Research, Anyone?

Posted on January 11, 2013 by

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AMRC members and patient groups have long told us that people want the opportunity to be involved in research but often have no idea how to go about it. This week, a brave report  from the NIHR (discussed in this article from Sunday’s Observer) explains why that might be.  Mystery Shoppers visited 82 hospital sites in England and found that 91% did not have any public information about trials at their hospital and of the 40 Patient Advice and Liaison Services (PALS) only 3 had any information on research.

Better systems please

Perhaps this is a somewhat artificial experiment; after all it’s not every day that a member of the public walks into a hospital off the street asking to join a clinical trial. But the point of the study is an important one – we need many more opportunities for patients to be involved in trials.  And that can’t happen if no one knows what trials are taking place and where they might be. So although there is a UK Clinical Trials Gateway, with its own mobile app no less, people are telling us we need a “clinical trials gateway plus” with clear information on trials in their area, links to support groups and the opportunity to self-refer.

Once a trial is public, a huge dating exercise is needed to link researchers to patients of the right clinical status who want to be involved in research.  That’s why patient records systems like the CPRD that enable researchers to search for the right participants are so important.

Its not all bad news – there has been progress. 99% of trusts are doing at least some research and the number of patients on trials almost tripled between 2007/08 and last year. But we have some way to go before we can meet the commitment set out in the current NHS Constitution that:

…. the NHS will do all it can to ensure that patients from every part of England are made aware of research….

And that’s before we get to the aspirations for the new NHS Constitution currently out for consultation, which includes a commitment:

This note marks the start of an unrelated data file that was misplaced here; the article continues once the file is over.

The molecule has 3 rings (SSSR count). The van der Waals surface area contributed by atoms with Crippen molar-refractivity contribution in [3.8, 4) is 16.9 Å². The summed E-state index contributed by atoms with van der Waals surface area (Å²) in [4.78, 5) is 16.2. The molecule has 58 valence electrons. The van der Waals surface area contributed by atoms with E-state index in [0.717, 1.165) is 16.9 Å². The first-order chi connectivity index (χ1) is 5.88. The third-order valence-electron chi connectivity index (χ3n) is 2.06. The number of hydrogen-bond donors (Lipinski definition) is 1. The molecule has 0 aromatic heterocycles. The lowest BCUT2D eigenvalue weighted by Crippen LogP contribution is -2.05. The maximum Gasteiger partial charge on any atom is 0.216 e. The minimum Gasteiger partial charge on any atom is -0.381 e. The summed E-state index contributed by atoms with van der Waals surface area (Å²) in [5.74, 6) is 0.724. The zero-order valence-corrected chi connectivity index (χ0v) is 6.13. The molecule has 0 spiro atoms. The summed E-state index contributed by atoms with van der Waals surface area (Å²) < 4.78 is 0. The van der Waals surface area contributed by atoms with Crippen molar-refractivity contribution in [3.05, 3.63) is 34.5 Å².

…to inform you of research studies in which you may be eligible to participate.

But it’s the people that make the difference

Systems are important but it’s NHS staff who could really make the difference. In October 2011, the HSJ surveyed hospitals and found that 61% of NHS staff felt that research was “peripheral” to their Trusts’ activities (£).

Richard Stephens, Chair of the NCRI patient liaison group recently wrote this very interesting report Action on Access, saying:

  • Clinicians need to be “trial friendly and trial wise” routinely discussing trials suitability with their patients;
  • Patients should have the right to be informed about relevant trials; and
  • All must have a chance to take part in trials –the old, those from minorities and from other vulnerable groups are even less well represented on trials than the rest of us.

What are the AMRC doing?

We’ve talked a lot over the last few months about the importance of making the statutory duty to promote research something that works on the ground. Charities, with their active patient groups and objectives to support translational research and clinical trials, have a strong interest in helping the new NHS structures get up and running and effectively focused on research.

So we are leading a project to showcase what these new institutions are trying to do and discuss how charities can best work with them.  We’ve been to see how this is working in practice. And we held a workshop on 10 December of researchers, policy makers, clinicians and funders. These were the themes:

  • There is a bewildering array of organisations for researchers and clinicians to understand and work with – and it needs a bit of demystification
  • Patients need to be involved in research from the planning stage, through trials and on to dissemination
  • All NHS staff need training on how they can drive research and the new Health Education England Authority will be crucial in that.

But its more than training – NHS staff also need adequate time to pursue research as part of their daily activities and proper infrastructure to support them as they do that. Research is simply not something that can be done in the margin of the working day.

What next?

The results of our 10 December workshop, along with a House of Lords meeting with MPs and peers in January, will be incorporated into our ‘Vision for Research in the NHS‘ which we will publish in the Spring. This document will provide some of that demystification and will help charities and the wider medical research communities work together to make research easier.

We are also providing evidence to the Joint Committee of MPs and Peers scrutinizing the draft Care and Support Bill to encourage Health Education England to focus on the ways to educate and encourage NHS staff to take research seriously.

We are responding to the Consultation on the NHS Constitution including the much needed changes to patient data that will make linking researchers with patients easier. And there’s still time for you to add your comments.

Posted in: Policy